I'm always nervous when my movies are close to coming out but there's nothing much I can do but cross my fingers and wait. We knew when Paramount slated us for Christmas Day that they were waiting to see if Marty Scorsese could bring Wolf of Wall Street down to a manageable length – I think his original cut was close to four hours – but they thought that they would like to get Wall Street in for Academy consideration and so they moved us out. I had a sigh of relief because even though Christmas Day is a big movie going day, there was a lot of competition in there. We quietly moved to Martin Luther King weekend and hopefully we will have less competition there. Hopefully I'll get to come back to Jack Ryan again. The response so far is very, very positive. Tom Clancy didn't see this film, he passed away before he had a chance, but he would have liked the film.
My first conversation with Ken Branagh was at lunch when he came over from London after he'd been hired to do the film. He'd done an enormous amount of homework. He'd done a Jack Ryan marathon and seen the four previous films and then he read some of the Clancy books. He had an absolute fox on the character. He had an idea of who he might want to cast as Kathy Ryan [Keira Kinghtley]. And he told me that he thought this film could be shot in England to take advantage of the tax rebate. More than that, he came over several weeks later with a booklet that he'd prepared with locations that were all in London, in Liverpool and around England, doubling for Moscow. But what cinched it was when we asked him if he'd like to play Viktor Cherevin and he said he would be delighted to – and the price was right. We got ourselves a director and a great villain.
Vic Armstrong was our second unit director. He's one of the deans of action film. I had met him before but never worked with Vic before. He and Branagh discussed the action in great detail, and Vic carried the ball through those sequences. There's a lot of action for a Jack Ryan movie.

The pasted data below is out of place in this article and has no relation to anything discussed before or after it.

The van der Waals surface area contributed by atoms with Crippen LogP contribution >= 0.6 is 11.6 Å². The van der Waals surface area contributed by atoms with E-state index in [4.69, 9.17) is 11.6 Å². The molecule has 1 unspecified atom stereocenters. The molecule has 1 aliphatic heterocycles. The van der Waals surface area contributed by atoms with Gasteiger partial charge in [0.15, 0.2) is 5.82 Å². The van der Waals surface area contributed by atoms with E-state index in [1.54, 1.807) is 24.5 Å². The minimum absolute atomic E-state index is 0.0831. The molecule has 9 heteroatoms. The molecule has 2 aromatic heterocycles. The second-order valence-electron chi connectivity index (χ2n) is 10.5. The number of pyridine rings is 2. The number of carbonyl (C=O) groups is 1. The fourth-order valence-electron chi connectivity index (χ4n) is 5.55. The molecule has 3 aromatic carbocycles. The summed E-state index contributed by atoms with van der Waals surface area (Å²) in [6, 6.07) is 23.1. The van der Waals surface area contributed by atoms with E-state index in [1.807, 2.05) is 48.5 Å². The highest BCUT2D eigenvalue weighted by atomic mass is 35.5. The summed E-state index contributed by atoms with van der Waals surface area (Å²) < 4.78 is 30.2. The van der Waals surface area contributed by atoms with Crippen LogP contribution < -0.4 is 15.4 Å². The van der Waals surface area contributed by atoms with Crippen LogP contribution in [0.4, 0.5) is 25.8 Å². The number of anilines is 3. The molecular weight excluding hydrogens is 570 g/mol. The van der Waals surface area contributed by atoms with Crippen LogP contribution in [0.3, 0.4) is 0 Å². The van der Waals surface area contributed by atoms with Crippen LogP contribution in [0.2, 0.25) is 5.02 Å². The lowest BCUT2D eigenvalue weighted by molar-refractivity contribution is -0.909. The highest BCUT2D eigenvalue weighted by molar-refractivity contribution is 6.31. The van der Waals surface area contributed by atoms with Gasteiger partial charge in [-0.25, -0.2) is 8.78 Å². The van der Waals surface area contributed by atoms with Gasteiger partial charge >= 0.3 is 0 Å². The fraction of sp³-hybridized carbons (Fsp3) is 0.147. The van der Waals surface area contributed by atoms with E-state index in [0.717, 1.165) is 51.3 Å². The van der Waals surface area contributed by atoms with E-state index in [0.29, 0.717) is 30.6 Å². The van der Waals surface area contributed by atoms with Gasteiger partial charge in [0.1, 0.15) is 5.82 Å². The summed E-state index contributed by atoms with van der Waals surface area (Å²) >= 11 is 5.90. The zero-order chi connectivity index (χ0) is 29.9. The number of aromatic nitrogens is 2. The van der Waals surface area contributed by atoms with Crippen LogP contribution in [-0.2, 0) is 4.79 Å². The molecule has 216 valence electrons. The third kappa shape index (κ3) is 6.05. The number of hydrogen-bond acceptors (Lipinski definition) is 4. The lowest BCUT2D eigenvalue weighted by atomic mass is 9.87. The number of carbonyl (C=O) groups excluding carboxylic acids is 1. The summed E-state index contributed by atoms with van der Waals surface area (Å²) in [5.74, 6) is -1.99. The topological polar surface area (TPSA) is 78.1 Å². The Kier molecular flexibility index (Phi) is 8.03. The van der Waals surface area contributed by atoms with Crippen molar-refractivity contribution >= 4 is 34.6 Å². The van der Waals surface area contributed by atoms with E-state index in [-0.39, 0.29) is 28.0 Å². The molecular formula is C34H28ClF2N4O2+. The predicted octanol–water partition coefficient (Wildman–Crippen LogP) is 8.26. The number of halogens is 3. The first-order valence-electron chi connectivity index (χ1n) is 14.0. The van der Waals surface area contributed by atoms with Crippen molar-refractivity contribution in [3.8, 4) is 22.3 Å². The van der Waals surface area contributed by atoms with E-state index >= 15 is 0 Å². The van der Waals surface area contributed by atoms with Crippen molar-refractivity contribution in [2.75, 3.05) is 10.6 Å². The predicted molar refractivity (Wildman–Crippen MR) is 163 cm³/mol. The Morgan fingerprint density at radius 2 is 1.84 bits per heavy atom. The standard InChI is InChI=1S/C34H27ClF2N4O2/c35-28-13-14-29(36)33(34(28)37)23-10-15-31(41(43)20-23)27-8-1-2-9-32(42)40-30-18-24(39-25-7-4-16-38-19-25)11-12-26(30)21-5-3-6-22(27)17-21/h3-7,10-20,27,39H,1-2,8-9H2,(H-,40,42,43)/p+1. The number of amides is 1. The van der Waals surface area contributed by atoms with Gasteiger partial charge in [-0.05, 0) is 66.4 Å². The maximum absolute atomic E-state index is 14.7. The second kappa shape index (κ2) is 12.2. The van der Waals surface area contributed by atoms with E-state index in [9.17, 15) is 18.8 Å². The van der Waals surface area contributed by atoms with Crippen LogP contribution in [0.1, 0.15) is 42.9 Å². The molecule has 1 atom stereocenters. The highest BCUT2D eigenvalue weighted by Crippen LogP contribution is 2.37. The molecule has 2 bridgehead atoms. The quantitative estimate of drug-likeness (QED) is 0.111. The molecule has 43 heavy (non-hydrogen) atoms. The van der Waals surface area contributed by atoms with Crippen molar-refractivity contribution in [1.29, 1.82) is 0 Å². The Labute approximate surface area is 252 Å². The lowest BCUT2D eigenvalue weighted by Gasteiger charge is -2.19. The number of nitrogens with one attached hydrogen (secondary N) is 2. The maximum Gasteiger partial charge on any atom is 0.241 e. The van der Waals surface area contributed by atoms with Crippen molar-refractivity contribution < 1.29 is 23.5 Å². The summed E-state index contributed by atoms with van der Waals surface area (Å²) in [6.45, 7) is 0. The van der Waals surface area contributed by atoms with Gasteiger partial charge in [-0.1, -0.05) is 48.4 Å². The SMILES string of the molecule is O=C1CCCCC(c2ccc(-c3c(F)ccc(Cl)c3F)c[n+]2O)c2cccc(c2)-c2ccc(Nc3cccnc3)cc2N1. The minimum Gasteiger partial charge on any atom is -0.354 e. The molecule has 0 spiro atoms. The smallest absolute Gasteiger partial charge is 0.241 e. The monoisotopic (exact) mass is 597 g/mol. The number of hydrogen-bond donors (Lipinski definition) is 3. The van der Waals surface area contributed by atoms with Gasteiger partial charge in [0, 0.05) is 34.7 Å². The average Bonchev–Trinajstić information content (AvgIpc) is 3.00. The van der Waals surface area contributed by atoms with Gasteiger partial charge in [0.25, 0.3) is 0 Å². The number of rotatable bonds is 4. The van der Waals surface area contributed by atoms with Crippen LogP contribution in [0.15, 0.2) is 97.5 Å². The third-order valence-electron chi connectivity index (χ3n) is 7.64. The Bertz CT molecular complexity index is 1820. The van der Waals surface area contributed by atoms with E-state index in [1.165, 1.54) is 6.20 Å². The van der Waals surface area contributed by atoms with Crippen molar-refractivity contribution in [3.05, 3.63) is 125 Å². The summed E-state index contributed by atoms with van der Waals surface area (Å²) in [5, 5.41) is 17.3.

I haven't been an action film maker. The last film that I did was Invictus with Morgan Freeman. No Way Out, which I did with Kevin Costner some 20-odd years ago, The General's Daughter… I've done a lot of television and films in my chequered past but I didn't think of myself as an action producer but the market place has changed and the marketing people, the marketing departments, are heavily involved with decision making on which films to make. You have to trust them. Years ago you would make a film and then hand it over to the marketing people and they'd have to figure out how to sell it to the public. Now, the marketing people read the scripts and work hand in hand with the production.
I think the greatest contribution I made to this film was to keep persisting with Paramount and working, every day, in pre-production, being on the set in England for three and a half months then coming back here and doing what I'm doing right now: talking to people about the films. I think the producer's job is to find the material, get it financed and then help to sell it.
Thanks again to Mace for taking the time to talk to me.
Jack Ryan: Shadow Recruit opens across the UK tomorrow, Friday 24th January, and it's already on release across the US.